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Djou defends call for Jones Act waiver

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On his first trip back home, newly elected U.S. Rep. Charles Djou yesterday defended his call for a waiver of the Jones Act to allow foreign-flagged ships to respond to the Gulf of Mexico oil spill and his use of taxpayer-funded automated phone calls to connect with Hawaii voters.

With his parents by his side yesterday, Djou celebrated Father’s Day by opening his Honolulu congressional office in an otherwise empty federal building in downtown Honolulu, then got back on a plane for Washington, D.C., to rejoin his wife and two daughters.

Djou, a Republican representing Hawaii’s 1st Congressional District, drew national attention almost immediately after winning his May 22 special election when he said the Jones Act — a favorite target of Republicans in Hawaii — was preventing foreign-flagged ships from helping out with the BP oil spill in the Gulf of Mexico.

The White House fired back by saying there was no need for a waiver of the Jones Act for the clean-up because it already was getting help from ships from countries such as Norway, Canada and The Netherlands.

Yesterday, after a blessing of his new Honolulu office, Djou said he agreed with President Obama "that we need to do whatever it takes to stop this leak, clean up the mess and hold BP accountable. I’m in agreement with the president. That’s exactly what we need to do. We should not leave a single arrow in our quiver to make sure we stop this environmental disaster. One of the things that’s important to do is waive the Jones Act. And that’s why I was happy in joining my colleagues from the Gulf Coast states in calling for this waiver."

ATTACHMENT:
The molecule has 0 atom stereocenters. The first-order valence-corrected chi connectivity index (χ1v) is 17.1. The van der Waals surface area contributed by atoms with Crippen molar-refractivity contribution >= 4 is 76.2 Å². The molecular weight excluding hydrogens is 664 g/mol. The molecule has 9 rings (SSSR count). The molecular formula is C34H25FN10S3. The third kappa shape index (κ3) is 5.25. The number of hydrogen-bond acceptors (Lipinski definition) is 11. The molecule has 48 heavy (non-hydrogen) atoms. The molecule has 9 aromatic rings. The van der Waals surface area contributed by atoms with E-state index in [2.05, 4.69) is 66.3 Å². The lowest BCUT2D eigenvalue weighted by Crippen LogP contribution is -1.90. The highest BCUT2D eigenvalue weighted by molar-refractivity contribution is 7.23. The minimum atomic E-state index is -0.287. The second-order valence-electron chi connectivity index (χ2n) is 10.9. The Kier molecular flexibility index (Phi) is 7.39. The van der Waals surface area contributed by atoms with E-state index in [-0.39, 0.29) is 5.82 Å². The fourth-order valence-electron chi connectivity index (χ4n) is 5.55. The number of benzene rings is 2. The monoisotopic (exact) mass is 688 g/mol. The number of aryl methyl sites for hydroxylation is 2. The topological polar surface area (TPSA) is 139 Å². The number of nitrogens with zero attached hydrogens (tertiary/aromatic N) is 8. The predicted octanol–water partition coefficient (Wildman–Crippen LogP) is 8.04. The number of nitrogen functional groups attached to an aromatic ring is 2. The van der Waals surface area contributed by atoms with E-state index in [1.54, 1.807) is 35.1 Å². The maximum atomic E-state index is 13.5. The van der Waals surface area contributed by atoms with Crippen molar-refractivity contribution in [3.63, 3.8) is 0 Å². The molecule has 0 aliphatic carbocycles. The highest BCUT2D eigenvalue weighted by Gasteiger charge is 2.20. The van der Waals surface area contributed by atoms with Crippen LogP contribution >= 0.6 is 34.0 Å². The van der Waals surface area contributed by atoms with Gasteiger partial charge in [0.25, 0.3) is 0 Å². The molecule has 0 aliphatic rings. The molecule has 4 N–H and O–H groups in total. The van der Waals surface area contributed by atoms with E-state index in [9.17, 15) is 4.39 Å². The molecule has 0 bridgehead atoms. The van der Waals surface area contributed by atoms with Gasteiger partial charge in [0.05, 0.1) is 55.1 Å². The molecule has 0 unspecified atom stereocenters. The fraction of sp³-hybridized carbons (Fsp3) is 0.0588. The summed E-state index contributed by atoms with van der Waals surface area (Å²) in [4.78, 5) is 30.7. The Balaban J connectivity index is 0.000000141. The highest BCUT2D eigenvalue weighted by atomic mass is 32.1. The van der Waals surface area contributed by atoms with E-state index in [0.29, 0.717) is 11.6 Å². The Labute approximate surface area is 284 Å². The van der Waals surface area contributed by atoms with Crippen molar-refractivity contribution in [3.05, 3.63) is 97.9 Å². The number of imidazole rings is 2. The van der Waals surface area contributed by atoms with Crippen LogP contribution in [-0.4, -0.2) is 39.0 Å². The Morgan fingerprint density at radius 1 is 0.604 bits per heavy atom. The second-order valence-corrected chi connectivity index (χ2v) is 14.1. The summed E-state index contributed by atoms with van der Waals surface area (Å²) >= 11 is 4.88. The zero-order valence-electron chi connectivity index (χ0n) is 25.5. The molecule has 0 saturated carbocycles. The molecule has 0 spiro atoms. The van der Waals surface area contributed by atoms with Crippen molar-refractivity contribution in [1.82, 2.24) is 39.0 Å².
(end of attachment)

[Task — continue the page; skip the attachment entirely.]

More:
Djou campaigned on promises of controlling federal spending and yesterday defended his use of automated phone calls to Hawaii voters as the most junior member of Congress.

"Of course, I’m very newly elected," Djou said. "For a lot of my constituents, they don’t know how to contact me. … As soon as I got in, I needed to communicate with my constituents."

Djou saw his Honolulu office for the first time Saturday.

He and his young family had been staying in the Holiday Inn outside of Reagan National Airport. They’ve since moved into a month-to-month rental in a "gigantic apartment complex" in Crystal City where they sleep on air mattresses, Djou said.

"It has been an exhilarating, exciting and, yes, sometimes exhausting one month for me," he said.

The girls will return to Honolulu for school in the fall as Djou campaigns for re-election in November. Until then, he said, "forget that Dad got elected to Congress. … For them, seeing the pandas (at the National Zoo) was the highlight."

Djou plans to return to Honolulu with his family for the Fourth of July weekend, when he will begin a series of eight "talk story" sessions with constituents around Oahu.

Until the August congressional recess, Djou plans to fly back and forth to Honolulu every week.

He’s already figured out that he will spend 72 hours in Washington every week, 72 hours in Honolulu and 24 hours in the air — "that’s when I’ll sleep," he said.


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